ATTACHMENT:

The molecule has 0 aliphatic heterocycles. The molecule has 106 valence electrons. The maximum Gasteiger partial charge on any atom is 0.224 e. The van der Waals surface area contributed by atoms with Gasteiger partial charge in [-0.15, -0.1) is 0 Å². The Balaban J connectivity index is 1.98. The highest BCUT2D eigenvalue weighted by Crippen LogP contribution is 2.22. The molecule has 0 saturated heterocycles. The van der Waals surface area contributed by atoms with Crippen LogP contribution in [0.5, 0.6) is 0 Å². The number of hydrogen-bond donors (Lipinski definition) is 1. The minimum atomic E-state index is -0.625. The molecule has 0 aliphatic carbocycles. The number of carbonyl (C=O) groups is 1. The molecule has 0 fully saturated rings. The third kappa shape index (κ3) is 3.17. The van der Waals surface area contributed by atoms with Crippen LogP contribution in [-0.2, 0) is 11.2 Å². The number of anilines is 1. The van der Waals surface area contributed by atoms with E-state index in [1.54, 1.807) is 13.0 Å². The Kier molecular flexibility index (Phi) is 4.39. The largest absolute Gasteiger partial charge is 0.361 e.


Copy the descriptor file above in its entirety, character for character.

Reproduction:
The molecule has 0 aliphatic heterocycles. The molecule has 106 valence electrons. The maximum Gasteiger partial charge on any atom is 0.224 e. The van der Waals surface area contributed by atoms with Gasteiger partial charge in [-0.15, -0.1) is 0 Å². The Balaban J connectivity index is 1.98. The highest BCUT2D eigenvalue weighted by Crippen LogP contribution is 2.22. The molecule has 0 saturated heterocycles. The van der Waals surface area contributed by atoms with Crippen LogP contribution in [0.5, 0.6) is 0 Å². The number of hydrogen-bond donors (Lipinski definition) is 1. The minimum atomic E-state index is -0.625. The molecule has 0 aliphatic carbocycles. The number of carbonyl (C=O) groups is 1. The molecule has 0 fully saturated rings. The third kappa shape index (κ3) is 3.17. The van der Waals surface area contributed by atoms with Crippen LogP contribution in [-0.2, 0) is 11.2 Å². The number of anilines is 1. The van der Waals surface area contributed by atoms with E-state index in [1.54, 1.807) is 13.0 Å². The Kier molecular flexibility index (Phi) is 4.39. The largest absolute Gasteiger partial charge is 0.361 e.